Stopping IV dilaudid, pain management still necessary
swim has been IVing dilaudid for the last 6 monts or so. swim was having pain the tablet just couldn't stop.
swim's pain doc told swim she could go to the ER anytime her pain was that severe, and they would give her demorol.
I think we all know how much an ER visit costs. She has no insurance.
wim has enough medical bills. shes one of the few people on earth that actually makes a little payment to everyone she owes money to. It may be 5 bucks a month, but they get something from to keep them off her ass. thousands of dollars a month to the hospital is NOT going to happen.
So she started shooting her meds herself. First one, then 2 and now three 4 mg tablets about 4 times a day.
She can't live like this anymore. Her hubby hasnt done near the substances she has done in her life.
He has nightmares she is going to throw a clot, or overdose in the bathroom while he is at work or sleeping.
He's going to leave if she doesn't stop.
She hasn't been able to hit a vein all week without poking for a half hour which is not normal for her. She hasnt had any trouble with this since she started.She has a very public job, and this past week is very bruised.
The weather has gotten warm and long sleeves are not in season anymore.
Her kids and husband are the best in the world and they don't deserve this.
Swim needs advice to ease the next few weeks without that sharp pointy thing.
Flushing the pills is not an option, they are necessary. She is prescribed them and physically can't function without them.
I wasn't sure if this belonged in the treatment or recovery thread, or somewhere else, so I hope this is OK.
Has anyone else been through this? Can you never go back once you go there?
Swim feels so hopeless lately. She is tired of being told she looks like a damn vegetable.
Re: Stopping IV dilaudid, pain management still necessary
Sad, that is one sad post and believe me, almost everyone who reads this will nod their heads in recognition of their own version of your living hell.
The first thing you have to do is get plugged into a drug clinic or at least a counsellor who can help get you into a proper program. Self medication, as you've discovered, is not an addict's strong suit. Your best efforts have brought you to this point in your life so doing it all by yourself is not going to work very well. In this day and age it is criminal that addiction is still seen as something we can control, that we are inherently bad people because we have this affliction. The truth is we didn't ask for it nor can we control it any more than being born with blue eyes or blonde hair - we take the hand dealt to us. Addiction has been stigmatised by the laws and social pressures but of course none of this helps you. If your job would suffer because of what you are doing, then you'll need to manage your recovery very carefully. However, if it comes down to kicking drugs or losing your job - would you stay addicted just to keep it?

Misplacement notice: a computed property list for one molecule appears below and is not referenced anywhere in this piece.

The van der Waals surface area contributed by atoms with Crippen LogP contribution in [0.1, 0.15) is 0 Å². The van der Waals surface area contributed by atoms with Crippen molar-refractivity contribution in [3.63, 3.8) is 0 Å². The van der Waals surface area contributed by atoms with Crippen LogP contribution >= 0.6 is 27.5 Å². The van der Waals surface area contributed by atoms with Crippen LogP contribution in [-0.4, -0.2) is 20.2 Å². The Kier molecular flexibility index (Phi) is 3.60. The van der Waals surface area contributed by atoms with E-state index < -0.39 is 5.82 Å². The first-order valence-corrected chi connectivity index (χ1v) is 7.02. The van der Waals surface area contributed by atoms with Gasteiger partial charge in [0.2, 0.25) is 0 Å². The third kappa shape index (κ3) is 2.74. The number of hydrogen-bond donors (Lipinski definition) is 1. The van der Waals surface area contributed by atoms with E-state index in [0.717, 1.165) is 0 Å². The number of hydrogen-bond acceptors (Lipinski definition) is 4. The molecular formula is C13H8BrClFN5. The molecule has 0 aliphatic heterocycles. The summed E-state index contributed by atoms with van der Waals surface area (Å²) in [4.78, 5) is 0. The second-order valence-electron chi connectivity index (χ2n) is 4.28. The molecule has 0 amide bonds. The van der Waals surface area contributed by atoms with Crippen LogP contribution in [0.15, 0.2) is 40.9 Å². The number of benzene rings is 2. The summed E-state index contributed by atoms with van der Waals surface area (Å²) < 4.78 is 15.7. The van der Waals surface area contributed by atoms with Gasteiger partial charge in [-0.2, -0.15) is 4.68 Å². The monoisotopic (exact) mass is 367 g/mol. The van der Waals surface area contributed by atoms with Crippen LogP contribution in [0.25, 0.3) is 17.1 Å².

None of us has done this alone - we need the help of others, even if it is only to talk to them. NA/AA meetings are held everywhere all the time and unless you are a famous face, they actually are reasonably anonymous. However, like I said, it may well be that you have to admit to having a problem openly and if you can do that, the freedom it offers you for your recovery will be well worth it. Secret users like us want to keep everything hidden and in the dark but the reality is that we cannot do that and successfully recover, the two just don't go together. It is embarrassing, humiliating and humbling, but then again, what if hubby found you head down in the toilet with a syringe in your arm? How would that go down at work? Better to come clean (so to speak) and get it all out in the open because only then can you start your journey to a better life.
Please seek help. Your life is miserable because you are addicted and in order to stop using and stay clean, you will need a lot of determination and a lot of help and education about yourself and your addiction. The best way to do this is by going to addiction-aware health professionals and/or NA meetings. Nobody wants to do this stuff, it really sucks, but the reality is that we have to if we want to live.
You are not alone in this; your story is my story and every other opiate addicts story. Read the threads here, read the Post Acute Withdrawals thread at the top of this forum and start realising that you may be unique, but your addiction is the same as mine and everyone else's here. We did it and you can to; you are never too far gone to come back from the brink. There is NO shame in being an addict; there IS shame in knowing you are and doing nothing about it.